University of Twente Student Theses


Surrogate models: a solution for real-time inundation forecasting? Surrogate modelling for three case studies in the Netherlands

Janssen, Laura (2023) Surrogate models: a solution for real-time inundation forecasting? Surrogate modelling for three case studies in the Netherlands.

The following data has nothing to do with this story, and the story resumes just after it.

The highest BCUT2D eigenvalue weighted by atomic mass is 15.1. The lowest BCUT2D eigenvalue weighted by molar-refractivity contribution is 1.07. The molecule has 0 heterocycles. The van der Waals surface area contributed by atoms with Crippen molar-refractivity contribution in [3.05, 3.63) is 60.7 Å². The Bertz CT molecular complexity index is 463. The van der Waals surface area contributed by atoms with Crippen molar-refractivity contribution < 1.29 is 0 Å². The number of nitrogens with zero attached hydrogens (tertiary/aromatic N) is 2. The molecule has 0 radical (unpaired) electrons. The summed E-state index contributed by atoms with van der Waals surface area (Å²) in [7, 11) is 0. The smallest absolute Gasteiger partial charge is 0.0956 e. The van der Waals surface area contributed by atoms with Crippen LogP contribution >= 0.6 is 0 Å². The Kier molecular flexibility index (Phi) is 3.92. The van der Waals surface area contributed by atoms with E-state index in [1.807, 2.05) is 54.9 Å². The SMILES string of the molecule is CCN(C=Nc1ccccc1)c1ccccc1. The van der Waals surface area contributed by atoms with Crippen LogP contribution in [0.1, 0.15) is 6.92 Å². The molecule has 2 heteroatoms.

[img] PDF